The winch stand has been built. Sunday morning while Ron shopped for chain and hardware at Ace, I wandered around. One thing I found was a Workmate workbench/sawhorse on steroids on sale. It's the "original" Workmate model, which isn't as big as the other two we have. We have a similar-sized knockoff in the basement that Ron was thinking of using for the winch stand, but it has a tilting top that he didn't trust not to tilt at the wrong time. Ron decided the Workmate was worth the time and effort of building something (we have a bunch of pieces of 2x10 left from building the side porch).
Ron and Robin assembled the Workmate and then attached to the top of it (which is only about 1/2" thick) a piece of 2x10. Then the winch an its mounting plate was bolted to that, which required drilling divots for the heads of the bolts that hold the winch to the plate. It sounds complex, but it isn't too bad. They also attached the rocker switch to run the winch, and tied the wiring down neatly, and even put in terminals (bolts) to clamp the leads of the battery changer/jump-starter to.
The Workmate itself will fold up, with the winch attached, for storage. Folding doesn't make it a lot smaller, but it's an easier to maneuver form factor. Right now it's sitting in the dining room (unfolded - more stable) until we get the new trailer, which is where it will live. AFAIK there's no plans to make loading/unloading the trailer winch-assisted.
While we were out getting parts, we also went to Harbor Freight (home of cheap but useful crap!) for tow straps to tie the winch stand back to the opposite end of the side porch. I believe the plan is that they will pull against the 8" or 10" diameter posts that are sunk at least 4' deep. Or maybe 3' deep. Whichever, they're plenty strong enough. When the winch isn't in use a piece of sacrificial rope will be left to pull the straps into position when needed, so we only have to send somebody (Robin) under the porch once - the rope can be pulled back into place with the tow straps when we're done with them - and the tow straps don't degrade by being out in the sun and weather.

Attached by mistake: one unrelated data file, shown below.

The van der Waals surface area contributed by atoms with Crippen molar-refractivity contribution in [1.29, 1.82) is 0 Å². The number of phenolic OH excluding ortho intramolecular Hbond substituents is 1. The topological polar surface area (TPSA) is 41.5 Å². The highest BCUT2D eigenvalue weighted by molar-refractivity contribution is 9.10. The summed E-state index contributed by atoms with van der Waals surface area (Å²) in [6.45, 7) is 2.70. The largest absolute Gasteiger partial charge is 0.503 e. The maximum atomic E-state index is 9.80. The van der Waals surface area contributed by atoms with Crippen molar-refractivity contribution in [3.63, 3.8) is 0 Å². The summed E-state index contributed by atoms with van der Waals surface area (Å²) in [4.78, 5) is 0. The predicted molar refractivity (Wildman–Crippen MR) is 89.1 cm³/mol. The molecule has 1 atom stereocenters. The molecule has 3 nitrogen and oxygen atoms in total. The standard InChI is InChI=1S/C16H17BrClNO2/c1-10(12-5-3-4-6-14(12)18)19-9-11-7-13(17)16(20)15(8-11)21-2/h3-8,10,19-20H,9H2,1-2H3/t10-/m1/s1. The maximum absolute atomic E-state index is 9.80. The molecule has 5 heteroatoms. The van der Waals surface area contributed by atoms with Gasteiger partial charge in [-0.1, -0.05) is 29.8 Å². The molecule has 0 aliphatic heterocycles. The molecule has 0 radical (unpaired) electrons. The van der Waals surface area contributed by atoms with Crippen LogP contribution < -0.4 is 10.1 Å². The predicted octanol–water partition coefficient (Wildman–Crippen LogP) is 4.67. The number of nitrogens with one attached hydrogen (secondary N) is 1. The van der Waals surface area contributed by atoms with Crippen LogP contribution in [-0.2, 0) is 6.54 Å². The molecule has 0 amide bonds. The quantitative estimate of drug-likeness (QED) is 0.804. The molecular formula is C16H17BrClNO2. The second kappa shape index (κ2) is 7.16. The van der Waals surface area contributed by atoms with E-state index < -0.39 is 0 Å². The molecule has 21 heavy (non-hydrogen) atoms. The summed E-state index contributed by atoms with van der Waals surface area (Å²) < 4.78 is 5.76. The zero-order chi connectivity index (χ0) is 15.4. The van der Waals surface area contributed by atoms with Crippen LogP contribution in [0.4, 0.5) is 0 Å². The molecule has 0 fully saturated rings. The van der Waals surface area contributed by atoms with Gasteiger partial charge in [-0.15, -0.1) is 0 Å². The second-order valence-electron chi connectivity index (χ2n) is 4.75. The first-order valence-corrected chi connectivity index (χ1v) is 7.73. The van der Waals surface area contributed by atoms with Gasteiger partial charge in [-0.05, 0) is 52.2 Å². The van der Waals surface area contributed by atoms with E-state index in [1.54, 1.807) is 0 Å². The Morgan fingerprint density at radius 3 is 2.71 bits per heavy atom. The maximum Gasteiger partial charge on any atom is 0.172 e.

The plan at this point is to test the system next weekend with the big yellow bin. We're not absolutely confident the Workmate is up to the task, or there may be some other bug in the system that will take time to work out, even if just the first time. It's almost guaranteed something will come up we didn't think of, really. Testing before we're trying to get ready for an event makes those kind of discoveries a lot less stressful.
I finally finished the set I was hand-sewing Friday night! Yay!
I asked Ron if a template to help glue gussets in place prior to sewing would help, and he thinks it would, so we picked up some more plexi to make a couple templates for that. Menard's didn't have much clear stuff in the thickness I wanted (1/4" or so) that wasn't overly-large sheets. Fortunately, Robin noticed that the black and grey translucent were available in thicker stock. Usually I use clear plexi or lexan for templates, so I can see any scars, whatnot that I want to avoid (or highlight for character). But these aren't for layout prior to cutting, so that's not an issue. Templates not produced yet, but I haven't cut out any more gusseted pockets yet, either.
Ron really likes that method of attaching to/hanging from a belt, and suggested we do some of our other pouches that way. I had some hard pouch fronts in the dining room that didn't have backs/flaps yet, so I said we could try it with those. Sunday evening I laid out backs to use that kind of hanging belt loop, and a separate flap attached to the back. I did the large and medium hard squares, and the shield pouch. I didn't have a shield front molded, but I decided to lay out all three at once so I wouldn't have to go back and re-create my thought processes.
I cut out backs and flaps for the two square pouches, Ron sewed on the belt loops, and I laced around the flaps. Then we noticed that I'd cut the notch in the smaller square too deep. Ron suggested a way of using it as it was cut with a slight modification to the flap, but I wasn't entirely happy with it and cut out a new one last night.
Once the flaps are sewn to the backs and fronts are waxed, I'll finish lacing them together pretty much like I usually do.
Secret Pocket Modification
The Fire Mountain Gem order is out for delivery. Tomorrow I'll stop being a secretive nuisance and have pictures! I'm excited, I hope people like it as well as we do!
Beer Gut Bag
Ok, this one is actually a new project. I got e-mail from an overseas customer last week asking about shipping cost, and wasn't scared away by the answer!
A deposit has been paid, and we've got a Beer Gut on the mold and drying. It's a somewhat extreme shape, only the fourth one of them we've done, and at long intervals, so molding it was not as simple as the pouches we usually do. This morning it was mostly dry, and looking good. I think we can probably loosen up the clamps tonight, but we'll leave it reasonably undisturbed for another day or night after we do so.
The Big Idea: Maurice Broaddus
3 hours ago